Ask Uncle Colin: A Separable Difficulty | Colin

Ask Uncle Colin is a chance to ask your burning, possibly embarrassing, maths questions — and to show off your skills at coming up with clever acronyms. Send your questions to colin@flyingcoloursmaths.co.uk and Uncle Colin will do what he can.

Dear Uncle Colin,

I have an equation $3y, \dydx =x$. When I separate and integrate both sides, I end up with $\frac{3}{2}y^2 = \frac{1}{2}x^2$, which reduces to $y = x\sqrt{\frac{1}{3}}+c$.

With the initial condition $y(3) = 11$, I get $y = x\sqrt{\frac{1}{3}}+11-3\sqrt{\frac{1}{3}}$, but apparently this is incorrect. What am I doing wrong?

–…

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A common problem: decimal division | Colin

I’m a big advocate of error logs: notebooks in which students analyse their mistakes. I recommend a three-column approach: in the first, write the question, in the second, what went wrong, and in the last, how to do it correctly. Oddly, that’s the format for this post, too.
The question

Decimal division: something like 14.4 ÷ 1.2
What went wrong

Got 1.2 instead of 12.
How to do it right

Approach 1: Estimation. 14 ÷ 1 is 14, so an answer of 1.2 is way off – 12 seems more reasonable.

Approach 2: Decimal fractions. (A little bit of commentary here: at this point, students normally…

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Ask Uncle Colin: 10,958 | Colin

Ask Uncle Colin is a chance to ask your burning, possibly embarrassing, maths questions — and to show off your skills at coming up with clever acronyms. Send your questions to colin@flyingcoloursmaths.co.uk and Uncle Colin will do what he can.

Dear Uncle Colin,

There is a famous puzzle where you’re asked to form 100 by inserting basic mathematical operations at strategic points in the string of digits 123456789. This can be achieved, for example, by writing $1 + 2 + 3 – 4 + 5 + 6 + 78 + 9 = 100$.

Brazilian Mathematician Inder J Taneja has found a way to represent every natural…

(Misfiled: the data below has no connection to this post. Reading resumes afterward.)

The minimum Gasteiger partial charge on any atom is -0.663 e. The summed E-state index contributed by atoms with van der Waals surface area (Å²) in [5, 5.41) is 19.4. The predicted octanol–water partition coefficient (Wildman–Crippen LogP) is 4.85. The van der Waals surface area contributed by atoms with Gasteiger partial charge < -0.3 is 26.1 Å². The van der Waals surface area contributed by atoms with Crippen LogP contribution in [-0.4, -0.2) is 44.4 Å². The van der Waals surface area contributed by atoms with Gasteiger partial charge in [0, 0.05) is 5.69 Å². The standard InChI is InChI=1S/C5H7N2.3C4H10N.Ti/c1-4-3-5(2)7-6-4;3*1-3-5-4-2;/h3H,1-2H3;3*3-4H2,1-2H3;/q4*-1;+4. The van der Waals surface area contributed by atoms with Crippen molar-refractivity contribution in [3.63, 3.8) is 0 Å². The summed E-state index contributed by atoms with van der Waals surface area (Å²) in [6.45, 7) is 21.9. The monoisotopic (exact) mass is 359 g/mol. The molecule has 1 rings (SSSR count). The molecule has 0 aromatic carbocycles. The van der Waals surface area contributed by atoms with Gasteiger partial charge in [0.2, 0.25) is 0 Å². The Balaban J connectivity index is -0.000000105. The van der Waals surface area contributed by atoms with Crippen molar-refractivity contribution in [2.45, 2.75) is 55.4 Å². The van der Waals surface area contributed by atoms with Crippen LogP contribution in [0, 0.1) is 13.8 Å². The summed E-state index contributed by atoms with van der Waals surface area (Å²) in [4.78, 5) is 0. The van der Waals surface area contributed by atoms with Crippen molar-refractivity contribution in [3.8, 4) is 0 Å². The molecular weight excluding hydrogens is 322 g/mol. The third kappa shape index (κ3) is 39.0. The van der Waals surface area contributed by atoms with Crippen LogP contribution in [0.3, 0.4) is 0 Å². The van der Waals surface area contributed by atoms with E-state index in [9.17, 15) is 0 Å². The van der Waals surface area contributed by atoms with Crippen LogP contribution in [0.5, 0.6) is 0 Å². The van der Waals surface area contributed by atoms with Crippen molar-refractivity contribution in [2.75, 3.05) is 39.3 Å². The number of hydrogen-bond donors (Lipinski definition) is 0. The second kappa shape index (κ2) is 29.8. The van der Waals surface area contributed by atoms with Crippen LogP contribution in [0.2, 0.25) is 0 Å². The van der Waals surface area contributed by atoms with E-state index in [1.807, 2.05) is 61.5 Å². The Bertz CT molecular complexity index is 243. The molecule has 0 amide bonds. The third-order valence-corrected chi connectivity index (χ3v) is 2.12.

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Wrong, But Useful: Episode 42 | Colin

On this month’s episode of Wrong, But Useful, @icecolbeveridge and @reflectivemaths are joined by special guest co-host @christianp. This time, we talk about:
Christian, who is involved in @mathsjam and the @aperiodical, and has a number of the podcast: 13. He dislikes it because of its times table; I like it because you can work out thirteenths in your head and look like a ninja, explained in three parts here: Part 1, Part 2, and Part 3. Dave likes 13 because of Belfigore’s prime.
Colin mistakes 91 for a prime (although immediately corrects himself). He would be lousy at Is This Prime?,…

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A Digital Root Puzzle | Colin

Every so often, a puzzle comes along and is just right for its time. Not so hard that you waste hours on it, but not so easy that it pops out straight away. I heard this from Simon at Big MathsJam last year and thought it’d be a good one to share and analyse. I’ve adopted (and slightly adapted) @colinthemathmo’s wording of it:

Apart from exactly one exception, the digital root of the product of twin primes is always 8. Why?

I’d recommend convincing yourself that it’s true, finding the exception, and having a go at a proof before reading on. Assuming you want to.

My proof is as…

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Ask Uncle Colin: another vile limit | Colin

Ask Uncle Colin is a chance to ask your burning, possibly embarrassing, maths questions — and to show off your skills at coming up with clever acronyms. Send your questions to colin@flyingcoloursmaths.co.uk and Uncle Colin will do what he can.

Dear Uncle Colin,

Apparently, you can use L’Hôpital’s rule to find the limit of $\left(\tan(x)\right)^x$ as $x$ goes to 0 – but I can’t see how!

– Fractions Required, Example Given Excepted

Hi, FREGE, and thanks for your question!

As it stands, you can’t use L’Hôpital – but you can adjust it so you can!

If you take logs, you get $x \ln(…

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Ask Uncle Colin: Are normals… normal? | Colin

Ask Uncle Colin is a chance to ask your burning, possibly embarrassing, maths questions — and to show off your skills at coming up with clever acronyms. Send your questions to colin@flyingcoloursmaths.co.uk and Uncle Colin will do what he can.

Dear Uncle Colin,

I don’t understand why the normal gradient is the negative reciprocal of the tangent gradient. What’s the logic there?

— Pythagoras Is Blinding You To What’s Obvious

Hi, PIBYTWO, and thanks for your message!

My favourite way to think about perpendicular gradients is to imagine a line going across a chessboard. Let’s say…

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